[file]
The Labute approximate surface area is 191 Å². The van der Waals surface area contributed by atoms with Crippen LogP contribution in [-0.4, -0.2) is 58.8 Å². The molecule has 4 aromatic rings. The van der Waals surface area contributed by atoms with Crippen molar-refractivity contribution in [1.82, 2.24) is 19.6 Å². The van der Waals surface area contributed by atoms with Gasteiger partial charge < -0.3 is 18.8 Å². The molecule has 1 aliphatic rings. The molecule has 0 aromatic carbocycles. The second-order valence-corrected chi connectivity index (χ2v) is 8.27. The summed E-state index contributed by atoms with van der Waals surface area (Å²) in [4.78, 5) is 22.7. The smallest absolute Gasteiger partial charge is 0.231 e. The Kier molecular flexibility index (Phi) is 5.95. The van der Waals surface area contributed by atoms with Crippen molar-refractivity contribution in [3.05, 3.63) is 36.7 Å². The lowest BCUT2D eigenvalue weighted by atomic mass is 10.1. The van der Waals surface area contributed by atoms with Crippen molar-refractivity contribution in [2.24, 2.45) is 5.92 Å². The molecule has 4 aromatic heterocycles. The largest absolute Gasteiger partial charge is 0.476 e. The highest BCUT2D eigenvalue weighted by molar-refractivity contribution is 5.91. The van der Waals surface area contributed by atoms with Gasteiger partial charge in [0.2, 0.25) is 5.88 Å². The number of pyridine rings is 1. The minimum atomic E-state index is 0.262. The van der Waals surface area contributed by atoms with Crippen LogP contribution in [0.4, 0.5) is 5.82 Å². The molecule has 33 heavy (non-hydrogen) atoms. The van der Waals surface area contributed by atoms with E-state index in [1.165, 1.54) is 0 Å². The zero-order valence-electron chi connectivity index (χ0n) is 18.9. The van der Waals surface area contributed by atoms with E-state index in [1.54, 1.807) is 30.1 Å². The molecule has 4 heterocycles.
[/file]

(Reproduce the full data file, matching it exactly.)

The Labute approximate surface area is 191 Å². The van der Waals surface area contributed by atoms with Crippen LogP contribution in [-0.4, -0.2) is 58.8 Å². The molecule has 4 aromatic rings. The van der Waals surface area contributed by atoms with Crippen molar-refractivity contribution in [1.82, 2.24) is 19.6 Å². The van der Waals surface area contributed by atoms with Gasteiger partial charge < -0.3 is 18.8 Å². The molecule has 1 aliphatic rings. The molecule has 0 aromatic carbocycles. The second-order valence-corrected chi connectivity index (χ2v) is 8.27. The summed E-state index contributed by atoms with van der Waals surface area (Å²) in [4.78, 5) is 22.7. The smallest absolute Gasteiger partial charge is 0.231 e. The Kier molecular flexibility index (Phi) is 5.95. The van der Waals surface area contributed by atoms with Crippen molar-refractivity contribution in [3.05, 3.63) is 36.7 Å². The lowest BCUT2D eigenvalue weighted by atomic mass is 10.1. The van der Waals surface area contributed by atoms with Crippen molar-refractivity contribution in [2.24, 2.45) is 5.92 Å². The molecule has 4 aromatic heterocycles. The largest absolute Gasteiger partial charge is 0.476 e. The highest BCUT2D eigenvalue weighted by molar-refractivity contribution is 5.91. The van der Waals surface area contributed by atoms with Gasteiger partial charge in [0.2, 0.25) is 5.88 Å². The number of pyridine rings is 1. The minimum atomic E-state index is 0.262. The van der Waals surface area contributed by atoms with Crippen LogP contribution in [0.4, 0.5) is 5.82 Å². The molecule has 33 heavy (non-hydrogen) atoms. The van der Waals surface area contributed by atoms with E-state index in [1.165, 1.54) is 0 Å². The zero-order valence-electron chi connectivity index (χ0n) is 18.9. The van der Waals surface area contributed by atoms with E-state index in [1.54, 1.807) is 30.1 Å². The molecule has 4 heterocycles.